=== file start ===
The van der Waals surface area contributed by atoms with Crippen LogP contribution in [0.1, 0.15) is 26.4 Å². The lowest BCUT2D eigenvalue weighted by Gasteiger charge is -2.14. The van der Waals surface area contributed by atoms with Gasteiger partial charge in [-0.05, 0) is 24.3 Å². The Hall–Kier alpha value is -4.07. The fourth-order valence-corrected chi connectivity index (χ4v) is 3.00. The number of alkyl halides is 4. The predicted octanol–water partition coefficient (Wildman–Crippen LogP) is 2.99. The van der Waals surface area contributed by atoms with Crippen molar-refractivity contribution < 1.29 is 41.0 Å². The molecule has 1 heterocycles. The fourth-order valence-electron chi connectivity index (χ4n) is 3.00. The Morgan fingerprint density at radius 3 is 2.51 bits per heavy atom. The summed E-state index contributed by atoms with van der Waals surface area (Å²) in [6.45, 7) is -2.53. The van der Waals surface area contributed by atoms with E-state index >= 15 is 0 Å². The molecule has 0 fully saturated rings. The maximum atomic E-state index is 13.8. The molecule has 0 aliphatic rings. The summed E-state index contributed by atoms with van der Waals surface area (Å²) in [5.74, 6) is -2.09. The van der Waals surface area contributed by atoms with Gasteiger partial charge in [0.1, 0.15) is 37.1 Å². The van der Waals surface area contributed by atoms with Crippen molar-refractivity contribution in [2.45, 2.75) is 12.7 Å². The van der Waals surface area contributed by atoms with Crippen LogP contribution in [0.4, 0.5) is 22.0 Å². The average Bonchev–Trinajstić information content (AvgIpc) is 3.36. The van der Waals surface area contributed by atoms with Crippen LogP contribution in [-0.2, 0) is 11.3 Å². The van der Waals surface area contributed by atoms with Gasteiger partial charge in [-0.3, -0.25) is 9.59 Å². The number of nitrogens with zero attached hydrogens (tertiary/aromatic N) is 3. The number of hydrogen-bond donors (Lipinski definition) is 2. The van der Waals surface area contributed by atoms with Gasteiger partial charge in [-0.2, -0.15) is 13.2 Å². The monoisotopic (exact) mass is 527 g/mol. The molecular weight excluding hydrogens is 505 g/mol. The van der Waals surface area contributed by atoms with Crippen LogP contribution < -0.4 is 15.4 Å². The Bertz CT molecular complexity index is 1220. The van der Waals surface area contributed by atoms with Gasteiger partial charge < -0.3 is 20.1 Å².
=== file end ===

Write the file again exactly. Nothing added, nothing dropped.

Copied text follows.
The van der Waals surface area contributed by atoms with Crippen LogP contribution in [0.1, 0.15) is 26.4 Å². The lowest BCUT2D eigenvalue weighted by Gasteiger charge is -2.14. The van der Waals surface area contributed by atoms with Gasteiger partial charge in [-0.05, 0) is 24.3 Å². The Hall–Kier alpha value is -4.07. The fourth-order valence-corrected chi connectivity index (χ4v) is 3.00. The number of alkyl halides is 4. The predicted octanol–water partition coefficient (Wildman–Crippen LogP) is 2.99. The van der Waals surface area contributed by atoms with Crippen molar-refractivity contribution < 1.29 is 41.0 Å². The molecule has 1 heterocycles. The fourth-order valence-electron chi connectivity index (χ4n) is 3.00. The Morgan fingerprint density at radius 3 is 2.51 bits per heavy atom. The summed E-state index contributed by atoms with van der Waals surface area (Å²) in [6.45, 7) is -2.53. The van der Waals surface area contributed by atoms with E-state index >= 15 is 0 Å². The molecule has 0 fully saturated rings. The maximum atomic E-state index is 13.8. The molecule has 0 aliphatic rings. The summed E-state index contributed by atoms with van der Waals surface area (Å²) in [5.74, 6) is -2.09. The van der Waals surface area contributed by atoms with Gasteiger partial charge in [0.1, 0.15) is 37.1 Å². The van der Waals surface area contributed by atoms with Crippen molar-refractivity contribution in [2.45, 2.75) is 12.7 Å². The van der Waals surface area contributed by atoms with Crippen LogP contribution in [0.4, 0.5) is 22.0 Å². The average Bonchev–Trinajstić information content (AvgIpc) is 3.36. The van der Waals surface area contributed by atoms with Crippen LogP contribution in [-0.2, 0) is 11.3 Å². The van der Waals surface area contributed by atoms with Gasteiger partial charge in [-0.3, -0.25) is 9.59 Å². The number of nitrogens with zero attached hydrogens (tertiary/aromatic N) is 3. The number of hydrogen-bond donors (Lipinski definition) is 2. The van der Waals surface area contributed by atoms with Gasteiger partial charge in [-0.2, -0.15) is 13.2 Å². The monoisotopic (exact) mass is 527 g/mol. The molecular weight excluding hydrogens is 505 g/mol. The van der Waals surface area contributed by atoms with Crippen LogP contribution < -0.4 is 15.4 Å². The Bertz CT molecular complexity index is 1220. The van der Waals surface area contributed by atoms with Gasteiger partial charge < -0.3 is 20.1 Å².